How to improve your credit score

KNOWING your credit score by heart is not as popular in Malaysia as it is in some other countries, but it is definitely gaining traction.

Rightfully so: knowing your credit score is the first step towards improving it, essential for getting approved for a host of personal finance products, including credit cards and personal loans.

The "holy grail" of credit reports in Malaysia is the Central Credit Reference Information System (CCRIS), created by Bank Negara Malaysia (BNM), which shows the last 12 months of outstanding loans, all your applications for personal finance products. It also shows whether you have any special payment arrangements, for example you are on a payment track with the Credit Counselling and Debt Management Agency (AKPK) to bankruptcy.

The most widely used commercial credit score in Malaysia is CTOS, which is based on the global FICO score. The score ranges between 300 and 850 and consists of five factors which weigh differently: payment history (35%), amounts owed (30%), length of credit history (15%), credit mix (10%) and new credit (10%).

A score of 718 – 850 is considered above average, 651 – 717 is fair and anything below 650 will make it either hard or almost impossible to obtain any credit from the banks.

Payment history is most important and looks as how trustworthy you were with debt repayment in the past in order to predict how you will behave in the future.

It is therefore crucial that you pay your bills on time and if you are late, you pay it as soon as possible. Three months too late is worse than a week too late.

You also don’t want any debt settlements, (car) repossessions, defaults or bankruptcies, foreclosures or legal suits in your payment history as this will spook the banks.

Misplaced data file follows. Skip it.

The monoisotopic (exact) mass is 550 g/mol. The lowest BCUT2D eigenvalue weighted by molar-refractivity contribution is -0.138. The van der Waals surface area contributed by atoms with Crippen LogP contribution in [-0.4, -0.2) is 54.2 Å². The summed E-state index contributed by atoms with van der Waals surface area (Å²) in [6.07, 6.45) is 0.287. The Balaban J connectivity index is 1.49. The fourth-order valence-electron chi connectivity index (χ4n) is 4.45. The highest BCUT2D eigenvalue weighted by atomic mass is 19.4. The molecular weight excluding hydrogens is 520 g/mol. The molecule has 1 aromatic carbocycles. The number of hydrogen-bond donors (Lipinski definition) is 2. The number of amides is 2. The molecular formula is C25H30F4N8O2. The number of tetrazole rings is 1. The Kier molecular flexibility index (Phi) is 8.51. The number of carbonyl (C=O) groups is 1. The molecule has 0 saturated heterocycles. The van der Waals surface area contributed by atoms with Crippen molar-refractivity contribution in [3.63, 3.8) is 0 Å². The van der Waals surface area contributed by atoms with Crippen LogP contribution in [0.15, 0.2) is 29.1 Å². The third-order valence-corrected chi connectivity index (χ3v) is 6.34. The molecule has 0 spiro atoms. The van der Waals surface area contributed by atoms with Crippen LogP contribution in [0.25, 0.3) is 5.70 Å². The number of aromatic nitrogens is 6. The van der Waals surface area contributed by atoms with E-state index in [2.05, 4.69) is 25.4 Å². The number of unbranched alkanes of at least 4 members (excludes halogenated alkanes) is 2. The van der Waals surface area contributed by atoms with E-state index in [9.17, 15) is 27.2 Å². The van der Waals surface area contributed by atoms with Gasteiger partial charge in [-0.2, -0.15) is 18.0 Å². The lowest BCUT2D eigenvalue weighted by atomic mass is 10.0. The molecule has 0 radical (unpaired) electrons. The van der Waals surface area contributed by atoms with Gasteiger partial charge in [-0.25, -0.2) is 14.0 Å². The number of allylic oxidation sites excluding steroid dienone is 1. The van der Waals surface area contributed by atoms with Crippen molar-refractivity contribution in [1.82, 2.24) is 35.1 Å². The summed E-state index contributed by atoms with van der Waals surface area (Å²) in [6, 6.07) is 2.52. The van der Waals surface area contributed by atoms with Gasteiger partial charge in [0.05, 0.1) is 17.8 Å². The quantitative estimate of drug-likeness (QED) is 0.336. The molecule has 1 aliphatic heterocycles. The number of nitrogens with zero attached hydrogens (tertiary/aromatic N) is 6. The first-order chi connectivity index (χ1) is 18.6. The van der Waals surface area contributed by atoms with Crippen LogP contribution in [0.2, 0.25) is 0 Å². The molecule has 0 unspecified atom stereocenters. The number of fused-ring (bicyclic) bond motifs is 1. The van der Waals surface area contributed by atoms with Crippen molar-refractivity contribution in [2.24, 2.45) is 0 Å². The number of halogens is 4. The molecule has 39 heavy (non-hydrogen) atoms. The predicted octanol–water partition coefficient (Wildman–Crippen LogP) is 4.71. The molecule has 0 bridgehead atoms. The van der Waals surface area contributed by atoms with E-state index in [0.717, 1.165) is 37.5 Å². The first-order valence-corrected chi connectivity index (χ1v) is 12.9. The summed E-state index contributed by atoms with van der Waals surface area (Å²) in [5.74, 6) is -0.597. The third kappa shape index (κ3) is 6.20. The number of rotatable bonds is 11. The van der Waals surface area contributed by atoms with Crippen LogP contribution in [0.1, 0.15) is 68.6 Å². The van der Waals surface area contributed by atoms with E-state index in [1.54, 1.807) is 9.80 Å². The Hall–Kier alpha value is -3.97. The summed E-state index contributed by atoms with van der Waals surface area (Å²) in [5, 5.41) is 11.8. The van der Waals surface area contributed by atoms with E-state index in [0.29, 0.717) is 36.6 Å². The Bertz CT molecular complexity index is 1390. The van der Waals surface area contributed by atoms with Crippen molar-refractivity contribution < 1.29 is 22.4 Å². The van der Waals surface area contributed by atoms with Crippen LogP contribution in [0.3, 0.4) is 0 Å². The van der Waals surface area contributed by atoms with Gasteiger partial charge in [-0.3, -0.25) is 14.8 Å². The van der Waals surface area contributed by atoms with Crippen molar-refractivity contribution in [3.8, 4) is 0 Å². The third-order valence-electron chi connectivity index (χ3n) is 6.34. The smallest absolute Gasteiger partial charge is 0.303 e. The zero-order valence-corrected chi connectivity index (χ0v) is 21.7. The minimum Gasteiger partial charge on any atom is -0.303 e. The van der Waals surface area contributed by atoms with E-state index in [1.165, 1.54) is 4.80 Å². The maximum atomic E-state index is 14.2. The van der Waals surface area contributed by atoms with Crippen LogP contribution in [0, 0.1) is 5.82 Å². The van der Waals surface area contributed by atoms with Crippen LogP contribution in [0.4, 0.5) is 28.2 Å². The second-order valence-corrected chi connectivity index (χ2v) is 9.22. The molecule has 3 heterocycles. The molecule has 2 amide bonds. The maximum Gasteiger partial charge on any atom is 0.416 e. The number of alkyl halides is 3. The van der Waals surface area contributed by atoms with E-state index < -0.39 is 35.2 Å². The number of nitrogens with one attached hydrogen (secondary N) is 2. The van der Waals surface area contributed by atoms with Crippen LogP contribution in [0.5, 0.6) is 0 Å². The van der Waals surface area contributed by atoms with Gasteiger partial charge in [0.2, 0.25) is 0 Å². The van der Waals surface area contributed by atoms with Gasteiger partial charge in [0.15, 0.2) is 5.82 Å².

Your credit score may also be affected when you are a guarantor for a loan or the principal card holder of a supplementary card, as you will be responsible for those payment histories as well.

The amount you owe is almost equally important: banks like a low utilisation of your available credit limit, which means the amount you have outstanding as a percentage of your maximum allowed credit limit. 

Banks rather see you complete the instalments on a hire-purchase loan than apply for a new one, because it shows you have been able to reliably pay the instalments. 

Once finished, your disposable income will rise and you will have more room for new debt. Having three maxed out credit cards is a major red flag. 

This also means cancelling an old credit card you no longer use might be a bad idea, as it will reduce your credit limit and therefore logically increases your utilization. Try to reduce your debt instead.

The length of your credit history also helps your credit score, another reason you may want to hold onto that old credit card. 

You may be the most financially prudent person, but you need to be able to prove that to the bank. 

The more information banks have, the more comfortable they are approving you – as long as your history doesn’t reveal any red flags. That means if you apply for a home loan, it is important the bank can verify your credit history through your payment of other financial products, such as credit cards or a car loan. 

Therefore, it makes sense to start with a credit card once you graduate, in order to start building your credit history in case you need a loan someday in the future. Having no credit score is just as bad as having a bad credit score.

Credit mix looks at the different financial products, such as a home loan, credit card and personal loan. This is not a huge factor unless you have a very unlikely profile.

Finally, banks also look at how many financial products you have applied for recently. Every application authorises the bank to inquire about your credit score – a “pull”. 

Although it plays a minor role, many “pulls” could raise flags: if you recently opened a few new credit lines, you will be a greater risk for the bank because you haven’t proven yet that you are able to carry the new debt burden. 

Stop applying for new loans if you are continually rejected. Instead, work on fixing your score before reapplying.

However, be mindful that a credit score is only one of the factors your bank considers and a high score is not a guarantee for approved applications.

Anything from your current bank, employer and employment history, home location and home ownership can also play a role in the decision making by the banks.

Mark Reijman is co-founder and managing director of, dedicated to increasing financial literacy and to help you save time and money by comparing all credit cards, personal loans and broadband plans in Malaysia.


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